Ericsson has announced the conclusion of network and device tests of data communications across a Cat-M1 4G modem designed specifically for the Internet of Things (IoT), with the trials conducted alongside Australian telecommunications operator Telstra and technology manufacturer Qualcomm.
Calling the tests a success, the companies made use of Ericsson Networks Software 17A and Qualcomm's MDM9206 modem inside a lab at Ericsson's headquarters in Sweden.
Cat-M1 4G is designed for IoT, with features including extended mobile coverage through walls and floors; devices with long battery lives of up to 10 years; and lower cost thanks to using a single antenna and half duplex solution of up to 375Kbps.
It operates across the 700MHz mobile broadband spectrum band, which is currently being auctioned off by the Australian government.
"Cat-M1 is a significant step forward towards delivering cellular-based IoT capabilities, which extend the capabilities of Telstra's mobile network," said Telstra Networks group managing director Mike Wright.
"Cat-M1 will deliver both longer battery life and extended depth of coverage benefits that will be further complemented with the expected arrival of narrowband IoT (Cat-NB1) devices later next year, along with a progression toward the greatly reduced module costs."
According to vice president and head of Radio Product Management at Ericsson Thomas Norén, the software features of Ericsson Networks Software 17A enables lower power consumption, lower mobile device cost, and extended coverage, which will improve IoT productivity, as does the Qualcomm modem.
The modem is software upgradeable to Cat-M1+ NB-1 narrowband dual mode.
The news of the modem test follows Telstra, Ericsson, Qualcomm, and Netgear last month announcing the world's first commercial 1Gbps-capable 4G network, with a launch due in the next few months.
Telstra's network attains 1Gbps speeds when used in conjunction with the announced Netgear Mobile Router MR1100m, which runs on the Qualcomm Snapdragon X16 LTE modem and Qualcomm's Wi-Fi solution.
The Netgear Mobile Router MR1100m is the first consumer device capable of reaching download speeds up to 1Gbps over 4G. It attains gigabit speeds via 3x carrier aggregation; 4x4 Multiple-Input Multiple-Output (MIMO) on two aggregated carriers; 2x2 MIMO on a third carrier; and Higher Order Modulation 256 Quadrature Amplitude Modulation (QAM).
According to Ericsson, these technologies "pave the path to 5G".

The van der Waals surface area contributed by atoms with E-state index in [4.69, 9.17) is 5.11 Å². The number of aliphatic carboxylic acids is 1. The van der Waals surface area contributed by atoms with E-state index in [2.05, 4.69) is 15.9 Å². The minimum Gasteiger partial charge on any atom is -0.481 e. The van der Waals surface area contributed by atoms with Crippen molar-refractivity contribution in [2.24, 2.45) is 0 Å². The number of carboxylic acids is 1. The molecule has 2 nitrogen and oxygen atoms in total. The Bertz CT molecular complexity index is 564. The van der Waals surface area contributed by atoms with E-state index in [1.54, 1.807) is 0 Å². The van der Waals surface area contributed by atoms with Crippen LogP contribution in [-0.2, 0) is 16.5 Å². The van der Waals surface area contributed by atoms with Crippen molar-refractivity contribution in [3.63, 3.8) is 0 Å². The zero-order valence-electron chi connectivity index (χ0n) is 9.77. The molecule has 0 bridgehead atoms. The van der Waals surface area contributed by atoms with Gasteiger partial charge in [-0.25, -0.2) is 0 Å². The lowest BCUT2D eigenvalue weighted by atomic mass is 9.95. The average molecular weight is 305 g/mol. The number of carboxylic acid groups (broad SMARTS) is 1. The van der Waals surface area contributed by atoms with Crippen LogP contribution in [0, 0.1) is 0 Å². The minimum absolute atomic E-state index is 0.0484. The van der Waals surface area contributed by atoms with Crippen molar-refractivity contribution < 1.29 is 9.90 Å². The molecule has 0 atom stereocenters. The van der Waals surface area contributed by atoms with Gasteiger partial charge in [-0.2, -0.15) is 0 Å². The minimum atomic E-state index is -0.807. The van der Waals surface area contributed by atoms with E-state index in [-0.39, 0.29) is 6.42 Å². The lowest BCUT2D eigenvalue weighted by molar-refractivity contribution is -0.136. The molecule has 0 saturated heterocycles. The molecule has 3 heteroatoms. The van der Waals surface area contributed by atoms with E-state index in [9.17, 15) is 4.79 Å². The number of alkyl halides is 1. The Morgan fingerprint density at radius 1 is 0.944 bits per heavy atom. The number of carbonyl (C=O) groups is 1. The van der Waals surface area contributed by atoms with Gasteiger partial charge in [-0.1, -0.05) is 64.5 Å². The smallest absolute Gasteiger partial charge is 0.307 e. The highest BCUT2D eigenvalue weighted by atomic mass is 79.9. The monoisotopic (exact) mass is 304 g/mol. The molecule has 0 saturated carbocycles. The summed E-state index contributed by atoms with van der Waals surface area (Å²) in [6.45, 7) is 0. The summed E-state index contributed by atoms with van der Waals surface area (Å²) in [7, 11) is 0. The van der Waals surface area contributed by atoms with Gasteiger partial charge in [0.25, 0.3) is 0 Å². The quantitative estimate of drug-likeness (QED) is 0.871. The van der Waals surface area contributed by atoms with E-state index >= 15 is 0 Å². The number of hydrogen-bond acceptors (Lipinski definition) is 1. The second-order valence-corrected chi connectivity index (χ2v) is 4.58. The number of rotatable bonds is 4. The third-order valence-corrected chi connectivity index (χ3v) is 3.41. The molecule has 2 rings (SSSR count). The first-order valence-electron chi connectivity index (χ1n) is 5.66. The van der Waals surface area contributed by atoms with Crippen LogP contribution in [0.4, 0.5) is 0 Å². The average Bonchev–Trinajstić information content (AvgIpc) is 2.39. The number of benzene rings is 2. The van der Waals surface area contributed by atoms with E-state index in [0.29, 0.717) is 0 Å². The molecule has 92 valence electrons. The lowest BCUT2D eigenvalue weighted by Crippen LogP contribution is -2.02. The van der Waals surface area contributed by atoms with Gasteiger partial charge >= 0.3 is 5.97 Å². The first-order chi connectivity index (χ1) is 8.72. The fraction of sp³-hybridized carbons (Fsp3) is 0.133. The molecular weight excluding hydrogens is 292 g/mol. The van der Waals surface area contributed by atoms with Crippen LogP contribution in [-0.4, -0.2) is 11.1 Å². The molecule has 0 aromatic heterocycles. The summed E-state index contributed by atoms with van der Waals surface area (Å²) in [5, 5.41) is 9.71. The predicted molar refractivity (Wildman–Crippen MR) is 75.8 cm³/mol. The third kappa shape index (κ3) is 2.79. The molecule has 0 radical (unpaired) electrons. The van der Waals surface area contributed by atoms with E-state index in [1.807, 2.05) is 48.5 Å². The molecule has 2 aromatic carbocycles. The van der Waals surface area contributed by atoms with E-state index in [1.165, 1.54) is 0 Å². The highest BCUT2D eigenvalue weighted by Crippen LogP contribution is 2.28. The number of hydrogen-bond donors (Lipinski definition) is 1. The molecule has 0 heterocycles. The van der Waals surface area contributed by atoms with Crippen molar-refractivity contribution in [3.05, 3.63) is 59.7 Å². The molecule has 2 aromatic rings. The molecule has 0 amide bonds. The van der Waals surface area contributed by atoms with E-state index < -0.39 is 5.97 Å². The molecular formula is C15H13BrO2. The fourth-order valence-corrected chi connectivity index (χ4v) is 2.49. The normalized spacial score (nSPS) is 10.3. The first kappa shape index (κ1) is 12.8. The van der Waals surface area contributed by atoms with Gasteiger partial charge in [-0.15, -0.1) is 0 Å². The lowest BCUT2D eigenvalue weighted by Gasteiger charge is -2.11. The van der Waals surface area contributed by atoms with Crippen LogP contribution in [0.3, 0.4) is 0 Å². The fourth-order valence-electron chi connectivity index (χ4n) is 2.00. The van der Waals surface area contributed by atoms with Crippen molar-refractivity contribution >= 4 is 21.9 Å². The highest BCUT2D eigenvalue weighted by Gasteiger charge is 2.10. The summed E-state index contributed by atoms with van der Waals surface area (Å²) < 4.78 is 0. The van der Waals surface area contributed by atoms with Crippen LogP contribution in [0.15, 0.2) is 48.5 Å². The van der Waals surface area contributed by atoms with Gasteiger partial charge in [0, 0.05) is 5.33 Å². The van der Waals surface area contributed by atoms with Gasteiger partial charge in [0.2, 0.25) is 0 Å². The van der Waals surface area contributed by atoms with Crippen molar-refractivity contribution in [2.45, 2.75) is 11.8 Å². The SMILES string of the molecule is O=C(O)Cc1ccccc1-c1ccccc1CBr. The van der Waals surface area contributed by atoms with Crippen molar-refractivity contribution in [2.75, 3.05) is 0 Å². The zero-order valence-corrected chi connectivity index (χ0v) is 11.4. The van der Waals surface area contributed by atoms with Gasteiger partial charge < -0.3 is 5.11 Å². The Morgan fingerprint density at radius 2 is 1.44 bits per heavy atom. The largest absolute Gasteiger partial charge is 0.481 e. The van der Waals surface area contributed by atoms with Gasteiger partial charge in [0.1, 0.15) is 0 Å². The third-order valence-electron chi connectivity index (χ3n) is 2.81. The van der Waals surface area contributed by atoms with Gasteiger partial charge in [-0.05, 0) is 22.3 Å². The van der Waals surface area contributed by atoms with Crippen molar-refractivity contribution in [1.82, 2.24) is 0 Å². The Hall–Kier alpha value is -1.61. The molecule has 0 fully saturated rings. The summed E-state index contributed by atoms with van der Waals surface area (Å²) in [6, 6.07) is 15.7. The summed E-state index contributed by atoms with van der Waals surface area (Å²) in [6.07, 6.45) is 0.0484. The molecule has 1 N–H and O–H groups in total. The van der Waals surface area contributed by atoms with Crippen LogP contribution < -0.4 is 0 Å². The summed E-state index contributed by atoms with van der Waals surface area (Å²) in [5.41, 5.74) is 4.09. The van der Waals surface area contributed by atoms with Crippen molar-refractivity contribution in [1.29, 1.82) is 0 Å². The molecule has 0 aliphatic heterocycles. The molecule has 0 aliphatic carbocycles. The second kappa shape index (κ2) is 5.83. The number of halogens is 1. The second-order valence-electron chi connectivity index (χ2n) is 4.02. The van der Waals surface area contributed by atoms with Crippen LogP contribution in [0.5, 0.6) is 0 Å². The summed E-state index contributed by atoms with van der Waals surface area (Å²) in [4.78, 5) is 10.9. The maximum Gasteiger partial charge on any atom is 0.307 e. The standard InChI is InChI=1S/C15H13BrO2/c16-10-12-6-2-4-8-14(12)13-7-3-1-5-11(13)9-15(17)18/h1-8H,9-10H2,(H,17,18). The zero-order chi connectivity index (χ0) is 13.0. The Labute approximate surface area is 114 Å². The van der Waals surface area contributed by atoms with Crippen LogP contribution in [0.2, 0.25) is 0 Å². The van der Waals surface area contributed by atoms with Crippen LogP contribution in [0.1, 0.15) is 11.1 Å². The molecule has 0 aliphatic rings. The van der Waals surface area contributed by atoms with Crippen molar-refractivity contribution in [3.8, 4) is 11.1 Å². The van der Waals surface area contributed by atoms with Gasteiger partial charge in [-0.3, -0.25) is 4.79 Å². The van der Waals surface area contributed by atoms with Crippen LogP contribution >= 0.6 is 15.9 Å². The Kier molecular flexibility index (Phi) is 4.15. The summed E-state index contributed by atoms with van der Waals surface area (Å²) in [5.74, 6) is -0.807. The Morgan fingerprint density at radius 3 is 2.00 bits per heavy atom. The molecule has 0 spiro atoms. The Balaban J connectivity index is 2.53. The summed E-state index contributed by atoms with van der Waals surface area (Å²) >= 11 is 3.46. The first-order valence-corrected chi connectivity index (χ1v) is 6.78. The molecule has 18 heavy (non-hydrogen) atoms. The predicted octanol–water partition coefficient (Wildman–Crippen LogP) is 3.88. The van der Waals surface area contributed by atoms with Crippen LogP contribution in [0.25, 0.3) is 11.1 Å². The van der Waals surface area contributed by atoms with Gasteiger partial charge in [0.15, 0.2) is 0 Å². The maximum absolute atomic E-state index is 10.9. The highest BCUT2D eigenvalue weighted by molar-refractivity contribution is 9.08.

"Many of the techniques enabled by Ericsson technology to achieve these ultra-high speeds, such as the use of multiple spectrum bands, advanced MIMO antenna technology, higher order modulation scheme, as well as Ericsson Lean Carrier, are critical to making 5G a reality," Per Narvinger, Ericsson head of Product Line RAN, said.
Telstra flagged in February that it would be teaming up with Ericsson to launch the world's first 1Gbps commercial network alongside the first commercially available 1Gbps-capable mobile broadband device with Netgear in 2016.
Telstra's mobile network within the CBDs of Sydney, Melbourne, and Brisbane will support 1Gbps download speeds and 150Mbps upload speeds.
In September, Telstra, Ericsson, and Qualcomm also attained download speeds of 979Mbps and upload speeds of 129Mbps during 4G network testing using carrier aggregation, 64 QAM uplink, 256 QAM downlink, and 4x4 MIMO technologies; Ericsson's Baseband 5216 hardware; Qualcomm's Snapdragon X16 LTE modem test device; and Telstra's live network.
The use of 4x4 MIMO increases peak rates twofold without needing additional spectrum, with QAM also increasing the peak data rates.
Telstra and Ericsson last year also attained 1Gbps 4G mobile speeds during live commercial mobile trials by aggregating five spectrum bands.
During that test, 100MHz of spectrum was aggregated across the 700MHz, 1800MHz, 2100MHz, and 2600MHz (2x 20MHz) bands, and delivered to a Cobham Aeroflex TM500 mobile device.
Telstra then announced a demonstration in partnership with Ericsson and Qualcomm of 4x4 spatial MIMO combined with 256 QAM, which it claimed had established the foundation for commercial network download speeds of up to 1Gbps.
Telstra and Ericsson in September also achieved download speeds of between 18Gbps and 22Gbps during the first live trial of 5G in Australia, with the trials conducted in a real-world outdoor environment using Ericsson's 5G radio testbed.
The 20Gbps speeds were split between two mobile devices, with each one getting around 10Gbps download speeds thanks to the use of Massive Multiple-Input, Multiple-Output (MIMO), which sends multiple channels of data at the same time, allowing users to have peak performances simultaneously.
In addition, a moving vehicle achieved download speeds of between 1Gbps and 6Gbps thanks to the use of beam-forming technology, in which antenna arrays steer a beam to where a user is.